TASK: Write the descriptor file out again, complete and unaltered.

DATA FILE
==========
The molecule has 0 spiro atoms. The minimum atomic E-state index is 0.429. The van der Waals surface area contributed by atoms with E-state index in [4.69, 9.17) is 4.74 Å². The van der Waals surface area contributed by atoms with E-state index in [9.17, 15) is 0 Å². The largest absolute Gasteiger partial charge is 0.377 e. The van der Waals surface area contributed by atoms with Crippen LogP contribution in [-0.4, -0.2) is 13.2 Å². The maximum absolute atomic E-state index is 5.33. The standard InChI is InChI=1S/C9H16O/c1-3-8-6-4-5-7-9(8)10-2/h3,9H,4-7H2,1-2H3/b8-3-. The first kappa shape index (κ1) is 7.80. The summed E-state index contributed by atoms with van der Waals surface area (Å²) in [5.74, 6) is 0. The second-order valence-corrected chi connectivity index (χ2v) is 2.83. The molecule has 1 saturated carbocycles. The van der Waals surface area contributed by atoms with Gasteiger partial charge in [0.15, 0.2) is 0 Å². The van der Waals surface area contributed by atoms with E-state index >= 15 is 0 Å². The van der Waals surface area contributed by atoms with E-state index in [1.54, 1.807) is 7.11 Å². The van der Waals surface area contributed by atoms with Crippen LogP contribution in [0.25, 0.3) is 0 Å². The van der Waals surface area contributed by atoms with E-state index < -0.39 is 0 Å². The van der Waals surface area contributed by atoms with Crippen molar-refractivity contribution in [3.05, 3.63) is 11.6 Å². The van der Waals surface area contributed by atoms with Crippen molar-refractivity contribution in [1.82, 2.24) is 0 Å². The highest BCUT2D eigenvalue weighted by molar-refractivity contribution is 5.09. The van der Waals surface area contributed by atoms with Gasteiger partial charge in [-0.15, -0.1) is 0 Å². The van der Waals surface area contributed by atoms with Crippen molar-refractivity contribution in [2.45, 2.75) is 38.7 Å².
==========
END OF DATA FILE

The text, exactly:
The molecule has 0 spiro atoms. The minimum atomic E-state index is 0.429. The van der Waals surface area contributed by atoms with E-state index in [4.69, 9.17) is 4.74 Å². The van der Waals surface area contributed by atoms with E-state index in [9.17, 15) is 0 Å². The largest absolute Gasteiger partial charge is 0.377 e. The van der Waals surface area contributed by atoms with Crippen LogP contribution in [-0.4, -0.2) is 13.2 Å². The maximum absolute atomic E-state index is 5.33. The standard InChI is InChI=1S/C9H16O/c1-3-8-6-4-5-7-9(8)10-2/h3,9H,4-7H2,1-2H3/b8-3-. The first kappa shape index (κ1) is 7.80. The summed E-state index contributed by atoms with van der Waals surface area (Å²) in [5.74, 6) is 0. The second-order valence-corrected chi connectivity index (χ2v) is 2.83. The molecule has 1 saturated carbocycles. The van der Waals surface area contributed by atoms with Gasteiger partial charge in [0.15, 0.2) is 0 Å². The van der Waals surface area contributed by atoms with E-state index >= 15 is 0 Å². The van der Waals surface area contributed by atoms with E-state index in [1.54, 1.807) is 7.11 Å². The van der Waals surface area contributed by atoms with Crippen LogP contribution in [0.25, 0.3) is 0 Å². The van der Waals surface area contributed by atoms with E-state index < -0.39 is 0 Å². The van der Waals surface area contributed by atoms with Crippen molar-refractivity contribution in [3.05, 3.63) is 11.6 Å². The van der Waals surface area contributed by atoms with Crippen molar-refractivity contribution in [1.82, 2.24) is 0 Å². The highest BCUT2D eigenvalue weighted by molar-refractivity contribution is 5.09. The van der Waals surface area contributed by atoms with Gasteiger partial charge in [-0.15, -0.1) is 0 Å². The van der Waals surface area contributed by atoms with Crippen molar-refractivity contribution in [2.45, 2.75) is 38.7 Å².